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Kings Canyon: Hidden Sierra Getaway

John Muir proclaimed this valley grander than Yosemite, but the masses have yet to flock to its deep pocket in the Sierra Nevada.

Rae Lakes in Kings Canyon National Park, image
Photo caption
Wildflowers bloom near Rae Lakes in the backcountry of Kings Canyon National Park.


There's an undeniable allure to a place called Roads End. That literal designation refers to the eastern terminus of Highway 180, which climbs east out of Fresno, over the Sierra foothills, and into Kings Canyon National Park. The pavement ends six miles past Cedar Grove Village, where a few campgrounds, one lodge, and a burger-flipping café put a period on "civilization." To continue through the Sierra from here, you have to walk.

Luckily, traveling to Roads End along the scenic byway is half the fun. Fill up your tank before you go (gas is scarce in the park), then follow Highway 180 to Kings Canyon's Big Stump entrance. Pay homage to the giant sequoia trees at Grant Grove, then drive the zigzagging road to Cedar Grove over 31 of California's most awe-inspiring miles. The route carves through the steep and rugged Kings River Canyon, its granite walls plunging 8,000 feet at its deepest point. This makes Kings Canyon deeper than any other in North America, including the Grand Canyon. Its jaw-dropping grandeur inspired John Muir to pen a long, rhapsodic article in which he compared it favorably to the Yosemite Valley.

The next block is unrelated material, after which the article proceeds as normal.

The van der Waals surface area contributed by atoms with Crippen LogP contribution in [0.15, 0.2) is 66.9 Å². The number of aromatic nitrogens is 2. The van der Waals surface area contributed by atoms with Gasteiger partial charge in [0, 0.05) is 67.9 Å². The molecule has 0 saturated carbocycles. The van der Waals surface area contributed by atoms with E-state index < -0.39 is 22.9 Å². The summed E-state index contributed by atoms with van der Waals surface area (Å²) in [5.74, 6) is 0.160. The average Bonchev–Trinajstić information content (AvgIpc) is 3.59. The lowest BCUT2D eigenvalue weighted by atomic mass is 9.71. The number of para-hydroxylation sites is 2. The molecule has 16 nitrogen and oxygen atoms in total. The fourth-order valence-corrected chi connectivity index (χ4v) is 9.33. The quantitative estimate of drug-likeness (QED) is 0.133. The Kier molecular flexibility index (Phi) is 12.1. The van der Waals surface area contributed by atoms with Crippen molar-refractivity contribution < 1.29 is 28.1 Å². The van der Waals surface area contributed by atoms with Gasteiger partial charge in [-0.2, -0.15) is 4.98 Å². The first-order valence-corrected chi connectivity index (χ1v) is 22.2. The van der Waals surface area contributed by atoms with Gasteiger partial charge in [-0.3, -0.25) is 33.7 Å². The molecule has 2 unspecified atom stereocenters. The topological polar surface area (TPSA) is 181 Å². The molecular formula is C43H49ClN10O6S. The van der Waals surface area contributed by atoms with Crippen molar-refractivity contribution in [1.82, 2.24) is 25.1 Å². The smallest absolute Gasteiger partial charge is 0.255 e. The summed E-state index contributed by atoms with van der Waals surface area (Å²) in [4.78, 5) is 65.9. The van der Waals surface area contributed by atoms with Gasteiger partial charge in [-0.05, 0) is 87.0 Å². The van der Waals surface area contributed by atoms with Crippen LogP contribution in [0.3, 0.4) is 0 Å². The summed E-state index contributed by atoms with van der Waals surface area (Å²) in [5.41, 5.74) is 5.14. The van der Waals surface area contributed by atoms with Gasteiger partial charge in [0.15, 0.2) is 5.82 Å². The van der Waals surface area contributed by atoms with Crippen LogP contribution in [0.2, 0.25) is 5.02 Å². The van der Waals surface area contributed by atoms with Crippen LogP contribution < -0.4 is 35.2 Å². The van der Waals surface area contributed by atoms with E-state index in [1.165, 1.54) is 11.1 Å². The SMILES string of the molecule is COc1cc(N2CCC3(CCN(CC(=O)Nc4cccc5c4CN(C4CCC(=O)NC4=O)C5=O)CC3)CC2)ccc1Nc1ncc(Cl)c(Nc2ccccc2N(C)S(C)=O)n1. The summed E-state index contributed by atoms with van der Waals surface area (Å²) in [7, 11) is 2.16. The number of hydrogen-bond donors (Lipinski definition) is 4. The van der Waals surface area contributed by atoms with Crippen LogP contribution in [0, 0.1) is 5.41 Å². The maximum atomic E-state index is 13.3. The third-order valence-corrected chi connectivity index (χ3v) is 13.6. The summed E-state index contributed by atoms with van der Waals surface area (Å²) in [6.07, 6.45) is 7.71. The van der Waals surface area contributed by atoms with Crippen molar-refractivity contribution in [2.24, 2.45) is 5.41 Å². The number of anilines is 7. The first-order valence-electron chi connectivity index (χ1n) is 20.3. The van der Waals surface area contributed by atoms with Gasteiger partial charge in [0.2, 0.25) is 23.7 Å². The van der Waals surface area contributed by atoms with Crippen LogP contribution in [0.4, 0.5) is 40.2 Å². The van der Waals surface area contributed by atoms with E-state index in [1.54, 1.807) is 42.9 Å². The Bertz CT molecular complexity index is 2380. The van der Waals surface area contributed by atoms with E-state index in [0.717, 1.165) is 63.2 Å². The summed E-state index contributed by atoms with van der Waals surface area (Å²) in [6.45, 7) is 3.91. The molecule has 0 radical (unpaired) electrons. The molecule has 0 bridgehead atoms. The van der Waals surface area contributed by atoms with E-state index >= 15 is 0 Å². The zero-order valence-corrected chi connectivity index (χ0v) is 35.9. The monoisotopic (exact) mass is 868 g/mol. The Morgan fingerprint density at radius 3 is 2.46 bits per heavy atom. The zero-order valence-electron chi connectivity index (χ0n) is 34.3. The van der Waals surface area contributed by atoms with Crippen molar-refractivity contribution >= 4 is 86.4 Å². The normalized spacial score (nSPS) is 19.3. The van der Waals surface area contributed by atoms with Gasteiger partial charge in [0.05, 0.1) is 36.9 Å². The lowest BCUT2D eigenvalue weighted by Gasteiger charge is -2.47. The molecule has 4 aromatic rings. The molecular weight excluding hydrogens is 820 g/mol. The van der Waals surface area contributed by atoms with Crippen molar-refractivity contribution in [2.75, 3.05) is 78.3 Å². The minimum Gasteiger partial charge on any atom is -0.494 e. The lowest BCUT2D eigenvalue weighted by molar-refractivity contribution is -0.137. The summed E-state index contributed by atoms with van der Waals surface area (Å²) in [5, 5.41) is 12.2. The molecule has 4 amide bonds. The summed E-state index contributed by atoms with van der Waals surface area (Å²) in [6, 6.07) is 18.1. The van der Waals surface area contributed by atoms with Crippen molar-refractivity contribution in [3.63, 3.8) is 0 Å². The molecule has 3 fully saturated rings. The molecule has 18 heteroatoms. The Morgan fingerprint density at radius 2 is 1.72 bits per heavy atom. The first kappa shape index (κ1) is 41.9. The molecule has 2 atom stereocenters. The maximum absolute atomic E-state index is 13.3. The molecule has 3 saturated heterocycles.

Today Kings Canyon might be called Yosemite without the masses. See for yourself. Start in Cedar Grove with the easy Zumwalt Meadow Trail, a 1.5-mile self-guided loop that offers views of imposing 8,518-foot Grand Sentinel and 8,717-foot North Dome, Cedar Grove's most impressive chunks of rock. Fern-filled Zumwalt Meadow is bordered by clear river pools and a fragrant forest of incense cedar and pines.

More ambitious hikers leave from Roads End for the billowing Mist Falls on the South Fork Kings River. Start this eight-mile round-trip early in the day to beat the heat. The path tunnels through riverside forest, then rises on granite slopes to gain grand views of 10,007-foot Avalanche Peak and a granite pinnacle that distinctly resembles its name, the Sphinx. Four miles from the trailhead, the Kings River fans out over a wide, polished ledge and plummets 45 feet, forming aptly named Mist Falls.

A less visited but no less worthy footpath is the Hotel Creek Trail, which climbs 2.5 steep miles to Cedar Grove Overlook. There you'll be rewarded with a broad vista of Kings Canyon and surrounding peaks.

If hiking isn't your bag, rent a horse for a day and let Trigger do the walking, or drive or mountain bike the three-mile River Road, a one-way dirt road. Pay a visit to Boyden Cavern and take a guided tour of its stalactites and stalagmites. Toss a line in the Kings River and pull out dinner—brown and rainbow trout (be sure to contact the park for specific fishing regulations).

Even the aerobically challenged will enjoy the five-minute stroll to Roaring River Falls, a boisterous cascade that funnels through a narrow gorge. Another easily visited cataract, 80-foot Grizzly Falls, can be found alongside Highway 180 five miles west of Cedar Grove.

Then again, you could just spend your time indulging in Cedar Grove's most rewarding pastime: Pick a spot near Roads End, spread out a picnic, and watch the Kings River roll by.

Photography courtesy of Jeffrey Pang/Wikipedia


This article was first published in July 2002 and updated in March 2011. Some facts may have aged gracelessly. Please call ahead to verify information.